In a press briefing broadcast live to the world on Sunday, US President Donald Trump described in granular terms the top-secret raid in which US special forces killed ISIS leader Abu Bakr al-Baghdadi.
"When we landed with eight helicopters, a large crew of brilliant fighters ran out of those helicopters and blew holes into the side of the building, not wanting to go through the main door because that was booby-trapped," recounted the president.
However, according to current and former military and national security experts who spoke to the media in the wake of the raid, the gripping, public details — down to precise timings and specific tactics — could come back to haunt the US in future raids.
Trump relished describing how al-Baghdadi "died whimpering and crying and screaming all the way" after being pursued into a network of subterranean tunnels by the US forces, and detonating a suicide vest.
The president revealed that the US forces had a detailed knowledge of the tunnel network, and said his perspective following the raid from the White House Situation Room was "like watching a movie."
Trump mapped out part of the dangerous route taken by the airborne special forces unit the the terrorist's hideout in northern Syria. He said the aircraft travelled "very low and very fast," took an hour and ten minutes, crossed territory held by Russia, and encountered enemy fire. The team, he revealed, took the "identical route" back.
Some national security officials have expressed concern that, in his vivid description of the raid the president may have revealed too much about the dramatic raid — handing terrorists targeted by the US valuable information on evading capture or death.
Michael Leiter, who was Director of the US National Counterterrorism Center when Al-Qaeda Osama bin Laden was killed by US special forces in 2011, discussed the issue with Vox on Sunday.
He said: ""Talking about how many aircraft, where the aircraft are flying in, how they're breaching a building, other technology they can bring to bear, knowledge about the tunnels and the mapping of those tunnels, these are operational details which are only about preening."
And speaking to Politico, current and former military officials and special operations commanders questioned the commander-in-chief's decision to describe secret details of the raid.
They said the president provided clues on how al-Baghdadi was located, specific details on the network of tunnels into which he fled, and information about how they accessed the building.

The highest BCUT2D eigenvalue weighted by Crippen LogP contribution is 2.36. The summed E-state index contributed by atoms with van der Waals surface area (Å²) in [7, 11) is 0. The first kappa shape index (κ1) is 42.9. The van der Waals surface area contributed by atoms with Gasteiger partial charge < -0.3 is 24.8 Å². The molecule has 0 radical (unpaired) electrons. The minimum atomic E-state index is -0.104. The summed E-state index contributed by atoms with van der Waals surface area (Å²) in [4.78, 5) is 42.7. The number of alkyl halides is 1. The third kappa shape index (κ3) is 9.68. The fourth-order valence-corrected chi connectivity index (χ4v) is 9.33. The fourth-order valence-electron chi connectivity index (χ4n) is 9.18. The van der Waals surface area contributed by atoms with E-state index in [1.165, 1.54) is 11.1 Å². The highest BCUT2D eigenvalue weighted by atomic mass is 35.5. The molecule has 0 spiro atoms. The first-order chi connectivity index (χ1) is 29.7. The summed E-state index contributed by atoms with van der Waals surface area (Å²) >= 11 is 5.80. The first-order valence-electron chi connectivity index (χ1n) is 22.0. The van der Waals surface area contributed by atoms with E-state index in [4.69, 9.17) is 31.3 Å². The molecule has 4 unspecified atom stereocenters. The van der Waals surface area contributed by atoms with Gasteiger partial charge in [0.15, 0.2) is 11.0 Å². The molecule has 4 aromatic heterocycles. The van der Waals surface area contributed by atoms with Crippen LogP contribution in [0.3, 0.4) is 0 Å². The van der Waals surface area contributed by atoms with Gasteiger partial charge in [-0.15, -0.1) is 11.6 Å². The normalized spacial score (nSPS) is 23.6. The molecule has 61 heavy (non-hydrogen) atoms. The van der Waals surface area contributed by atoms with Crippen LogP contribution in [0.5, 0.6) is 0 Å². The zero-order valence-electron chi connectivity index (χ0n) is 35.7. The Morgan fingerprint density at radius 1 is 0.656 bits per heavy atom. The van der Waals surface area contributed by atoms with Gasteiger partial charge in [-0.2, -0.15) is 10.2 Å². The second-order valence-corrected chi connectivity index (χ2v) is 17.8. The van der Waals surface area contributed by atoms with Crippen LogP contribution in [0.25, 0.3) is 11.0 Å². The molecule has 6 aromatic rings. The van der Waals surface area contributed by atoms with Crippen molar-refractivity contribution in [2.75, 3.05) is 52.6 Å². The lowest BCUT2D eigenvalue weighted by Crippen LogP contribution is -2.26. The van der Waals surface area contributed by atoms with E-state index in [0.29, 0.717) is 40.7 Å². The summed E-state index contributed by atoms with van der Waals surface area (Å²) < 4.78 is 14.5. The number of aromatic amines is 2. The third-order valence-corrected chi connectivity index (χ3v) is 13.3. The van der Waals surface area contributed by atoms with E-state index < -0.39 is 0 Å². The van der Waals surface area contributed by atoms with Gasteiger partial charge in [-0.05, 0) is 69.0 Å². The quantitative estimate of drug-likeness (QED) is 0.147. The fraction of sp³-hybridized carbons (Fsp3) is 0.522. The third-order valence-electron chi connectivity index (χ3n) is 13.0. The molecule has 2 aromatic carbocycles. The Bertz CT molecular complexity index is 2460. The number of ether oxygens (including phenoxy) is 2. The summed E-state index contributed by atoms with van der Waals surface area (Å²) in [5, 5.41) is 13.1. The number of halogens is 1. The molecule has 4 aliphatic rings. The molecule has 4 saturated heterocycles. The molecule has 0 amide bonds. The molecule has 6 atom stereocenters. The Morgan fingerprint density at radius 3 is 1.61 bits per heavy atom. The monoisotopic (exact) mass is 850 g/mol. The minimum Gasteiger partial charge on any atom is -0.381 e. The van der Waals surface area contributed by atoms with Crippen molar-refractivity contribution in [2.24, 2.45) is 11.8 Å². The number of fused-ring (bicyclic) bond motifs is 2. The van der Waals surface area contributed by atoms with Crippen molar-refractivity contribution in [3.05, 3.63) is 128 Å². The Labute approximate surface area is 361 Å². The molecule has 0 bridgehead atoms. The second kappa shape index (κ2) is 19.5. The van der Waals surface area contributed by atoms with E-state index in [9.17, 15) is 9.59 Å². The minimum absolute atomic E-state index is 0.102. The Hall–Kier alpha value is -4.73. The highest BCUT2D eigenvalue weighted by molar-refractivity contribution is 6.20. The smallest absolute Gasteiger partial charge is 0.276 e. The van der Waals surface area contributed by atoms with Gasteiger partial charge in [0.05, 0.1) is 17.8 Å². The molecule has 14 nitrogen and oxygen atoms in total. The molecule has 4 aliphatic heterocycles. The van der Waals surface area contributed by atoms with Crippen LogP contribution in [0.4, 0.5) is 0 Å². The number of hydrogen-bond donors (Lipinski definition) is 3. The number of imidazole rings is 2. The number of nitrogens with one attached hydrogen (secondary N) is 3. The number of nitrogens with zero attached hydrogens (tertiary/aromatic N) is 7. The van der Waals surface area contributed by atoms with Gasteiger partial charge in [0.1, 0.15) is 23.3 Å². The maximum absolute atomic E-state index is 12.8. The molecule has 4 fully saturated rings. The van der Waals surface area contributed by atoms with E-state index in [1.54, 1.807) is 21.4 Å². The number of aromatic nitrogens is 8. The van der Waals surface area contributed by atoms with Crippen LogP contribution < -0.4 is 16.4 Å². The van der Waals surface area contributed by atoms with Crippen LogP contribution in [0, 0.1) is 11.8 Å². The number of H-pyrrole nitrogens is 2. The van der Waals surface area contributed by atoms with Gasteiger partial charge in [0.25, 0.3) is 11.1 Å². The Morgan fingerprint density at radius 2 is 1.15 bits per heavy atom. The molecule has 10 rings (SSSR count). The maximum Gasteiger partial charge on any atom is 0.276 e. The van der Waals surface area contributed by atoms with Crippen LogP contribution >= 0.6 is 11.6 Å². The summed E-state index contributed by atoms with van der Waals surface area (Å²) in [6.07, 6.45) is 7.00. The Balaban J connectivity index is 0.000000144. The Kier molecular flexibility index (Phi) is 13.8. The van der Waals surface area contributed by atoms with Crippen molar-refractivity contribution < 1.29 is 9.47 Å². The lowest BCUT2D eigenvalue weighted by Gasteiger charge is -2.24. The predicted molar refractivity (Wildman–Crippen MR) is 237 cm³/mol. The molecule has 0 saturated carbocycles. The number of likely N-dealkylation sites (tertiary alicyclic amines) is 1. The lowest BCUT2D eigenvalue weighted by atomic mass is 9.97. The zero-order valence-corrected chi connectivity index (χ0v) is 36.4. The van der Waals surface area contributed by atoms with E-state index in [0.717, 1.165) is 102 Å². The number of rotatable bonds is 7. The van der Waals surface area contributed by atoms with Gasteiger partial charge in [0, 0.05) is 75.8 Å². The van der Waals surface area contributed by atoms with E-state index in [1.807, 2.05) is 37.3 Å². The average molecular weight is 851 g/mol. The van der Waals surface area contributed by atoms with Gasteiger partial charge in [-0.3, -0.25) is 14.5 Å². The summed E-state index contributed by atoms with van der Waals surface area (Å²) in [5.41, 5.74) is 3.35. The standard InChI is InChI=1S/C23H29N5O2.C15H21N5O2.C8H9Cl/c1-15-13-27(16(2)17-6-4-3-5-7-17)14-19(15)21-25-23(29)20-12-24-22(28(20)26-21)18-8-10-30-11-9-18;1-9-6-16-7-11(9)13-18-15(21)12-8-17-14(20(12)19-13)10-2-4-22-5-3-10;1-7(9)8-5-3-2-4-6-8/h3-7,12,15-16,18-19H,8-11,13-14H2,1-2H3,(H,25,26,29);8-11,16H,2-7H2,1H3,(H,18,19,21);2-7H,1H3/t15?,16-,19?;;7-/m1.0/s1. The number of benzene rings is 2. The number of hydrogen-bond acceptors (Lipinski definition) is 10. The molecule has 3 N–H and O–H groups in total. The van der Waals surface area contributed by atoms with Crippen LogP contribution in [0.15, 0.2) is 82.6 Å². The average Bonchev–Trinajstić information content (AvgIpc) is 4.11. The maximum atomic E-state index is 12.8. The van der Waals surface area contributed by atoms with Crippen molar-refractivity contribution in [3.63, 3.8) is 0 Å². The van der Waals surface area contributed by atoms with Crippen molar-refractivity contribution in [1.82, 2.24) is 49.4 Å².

They and questioned why he revealed that, after the assassination, US special forces stayed at the site for two hours gathering valuable intelligence.
"There's no reason to reveal that," a former special operations commander told the publication.
"You're giving them another way to think about how long forces on the ground are vulnerable. Timing on an objective is something where you never want the bad guys to know what your procedure was or how long it took."
Trump has faced criticism in the past for disclosing highly sensitive information on military and intelligence operations. In August he tweeted a highly detailed picture of an Iranian rocket launch site that experts said had likely been included in his classified intelligence briefing.
The theatrical manner of Trump's announcement of al-Baghdadi's death differed from the measured announcement of bin Laden's death delivered by President Barack Obama in 2011.
But the criticisms they received in the wake of the announcements haven't been so different. Obama administration officials were censured by some at the time for revealing too much about the raid on the compound in Abbottabad, Pakistan.
Peter King, at the time chairman of the House Homeland Security Committee, called for an inquiry to be launched after it was revealed that Obama administration officials had briefed film director Kathryn Bigelow for her film "Zero Dark Thirty" about the hunt for bin Laden.
There will always be a tension between a president's desire to gain political credit for a successful and high profile operation, and the desire of US military forces to cloak such operations in secrecy.
And some officials defended the president, claiming that he was in fact deliberately vague about operational details that could compromise future raids.
"There's always a risk in saying too much," Robert Spalding, an Air Force general who served on Trump's National Security Council told the Washington Post.
"But the thing I liked was, there were no pictures, there was no specification of types of aircraft used. Everything I saw in terms of what was released was quite vague."